Pharmaceutical Technology - September 2019

Pharmaceutical Technology - Regulatory Sourcebook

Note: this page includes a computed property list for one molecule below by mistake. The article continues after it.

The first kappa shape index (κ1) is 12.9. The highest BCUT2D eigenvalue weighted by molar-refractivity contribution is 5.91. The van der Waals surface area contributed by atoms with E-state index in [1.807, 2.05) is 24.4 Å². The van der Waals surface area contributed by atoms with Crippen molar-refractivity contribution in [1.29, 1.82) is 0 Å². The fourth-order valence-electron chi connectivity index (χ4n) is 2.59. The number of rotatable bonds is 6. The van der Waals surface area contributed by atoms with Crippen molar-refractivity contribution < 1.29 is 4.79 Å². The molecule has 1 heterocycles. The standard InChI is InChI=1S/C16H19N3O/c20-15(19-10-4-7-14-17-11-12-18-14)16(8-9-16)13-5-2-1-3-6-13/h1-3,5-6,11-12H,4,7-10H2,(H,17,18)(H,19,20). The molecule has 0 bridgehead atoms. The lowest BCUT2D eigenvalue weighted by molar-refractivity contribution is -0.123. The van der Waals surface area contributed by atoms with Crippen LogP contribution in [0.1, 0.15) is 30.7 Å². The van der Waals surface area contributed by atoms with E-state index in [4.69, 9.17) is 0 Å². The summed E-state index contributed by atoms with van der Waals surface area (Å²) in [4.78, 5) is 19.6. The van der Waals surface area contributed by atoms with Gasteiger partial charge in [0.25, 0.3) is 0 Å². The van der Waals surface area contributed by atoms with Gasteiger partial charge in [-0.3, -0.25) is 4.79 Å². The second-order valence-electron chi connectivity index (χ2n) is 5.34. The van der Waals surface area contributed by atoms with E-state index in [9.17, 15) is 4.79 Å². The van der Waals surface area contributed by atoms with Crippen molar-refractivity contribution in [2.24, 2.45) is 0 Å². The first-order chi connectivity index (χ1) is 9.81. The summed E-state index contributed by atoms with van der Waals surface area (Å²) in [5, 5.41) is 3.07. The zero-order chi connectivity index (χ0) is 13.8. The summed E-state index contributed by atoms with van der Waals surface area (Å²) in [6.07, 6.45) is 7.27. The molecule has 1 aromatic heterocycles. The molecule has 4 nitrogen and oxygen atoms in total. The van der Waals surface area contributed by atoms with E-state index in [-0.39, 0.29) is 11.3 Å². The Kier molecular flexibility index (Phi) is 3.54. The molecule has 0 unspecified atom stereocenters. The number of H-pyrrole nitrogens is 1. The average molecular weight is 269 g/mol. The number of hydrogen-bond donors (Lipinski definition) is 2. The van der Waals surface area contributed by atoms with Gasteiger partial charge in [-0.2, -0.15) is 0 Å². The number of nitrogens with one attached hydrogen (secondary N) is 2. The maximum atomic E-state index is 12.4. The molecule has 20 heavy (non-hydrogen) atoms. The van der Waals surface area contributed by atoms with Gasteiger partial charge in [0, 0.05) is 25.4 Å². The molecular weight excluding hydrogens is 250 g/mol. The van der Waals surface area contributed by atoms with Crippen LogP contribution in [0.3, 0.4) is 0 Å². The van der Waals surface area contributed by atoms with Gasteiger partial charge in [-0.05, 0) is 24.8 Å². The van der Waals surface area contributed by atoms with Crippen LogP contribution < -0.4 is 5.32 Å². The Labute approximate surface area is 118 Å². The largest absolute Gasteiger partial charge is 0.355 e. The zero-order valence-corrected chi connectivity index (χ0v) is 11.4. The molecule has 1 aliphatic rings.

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Pharmaceutical Technology REGULATORY SOURCEBOOK SEPTEMBER 2019 5 tions had been conducted through the first 10 months of FDA's fiscal year 2019. Meanwhile, the number of FDA inspections at do- mestic and foreign biologics facilities has held steady for the past 10 years, and these biologics facilities out- performed drug facilities in inspection results. More than 80% of inspections at biologics facilities resulted in no action indicated (NAI) classification; less than 1% of facilities inspected were classified as official ac- tion indicated. For drug facilities, only 47% received an NAI classification; a similar number received a voluntary action indicated (VAI) classification. Overall, US-based facilities manufacturing drugs and biologics performed better than foreign facili- ties. Two-thirds of US facilities received a NAI clas- sification compared with 42% of foreign facilities. More than half of the foreign facilities received a VAI classification; more than 5% were cited for of- ficial action indicated. New inspections and protocols Recognizing the need to standardize its inspection data collection and analysis, FDA announced a New Inspection Protocol Project (NIPP), that uses stan- dardized electronic inspection protocols to report on surveillance and pre-approval inspections (3). Sterile drug products were selected for the first NIPP due to ongoing quality issues with the manu- facture of this drug type that have resulted in drug shortages. The agency conducted pilot studies and incorporated feedback to develop protocols to cover critical areas of sterile drug manufacturing and pro- vide data to quickly support quality decisions. A quality culture When a drug company is cited for a quality viola- tion, the blame often is directed to the quality team or offending manufacturing unit. A quality culture should be adopted throughout an organization, said Patrizia Cavazzoni, deputy director of operations at FDA's Center for Drug Evaluation and Research at the PDA/FDA conference. Executive management is ultimately responsible for assuring reliable manufacturing operations and high-quality standards. Inspections reveal a "notable difference: when top management embraces quality," Cavazzoni said. Organizations should plan for and design quality into all systems, invest in manufactur- ing technologies, guard against decay in operational effectiveness, and ensure suppliers are aligned with your quality practices, she recommended. References 1. 2019 PDA/FDA Joint Regulatory Conference, Sept. 16, 2019, Washington, DC. 2. FDA, Data Dashboard, index.htm, accessed Sept. 19, 2019. 3. FDA, "Statement from FDA Commissioner Scott Gottlieb, M.D., on New Steps to Strengthen and Modernize Agency's Oversight and Reporting of Inspections for Sterile Injectable Drugs,", Nov. 9, 2018. PT Understanding—and keeping informed—about the many regulations, compendial requirements, and guidelines present challenges for bio/pharmaceutical companies. In this premiere issue of the Pharmaceutical Technology Regulatory Sourcebook, the editors present recent regulatory trends and enforcement actions, risk-based studies for analytical procedure validation, and insight on filing generic-drug applications. A focus of this ebook is the first installment of a comprehensive series on compendial compliance including a detailed analysis of the impact of pharmacopoeia requirements, challenges with compliance, and why harmonization is needed. The ebook also includes links to pertinent guidance documents, contact information for global regulatory authorities, and other tools to aid in compliance. About this eBook

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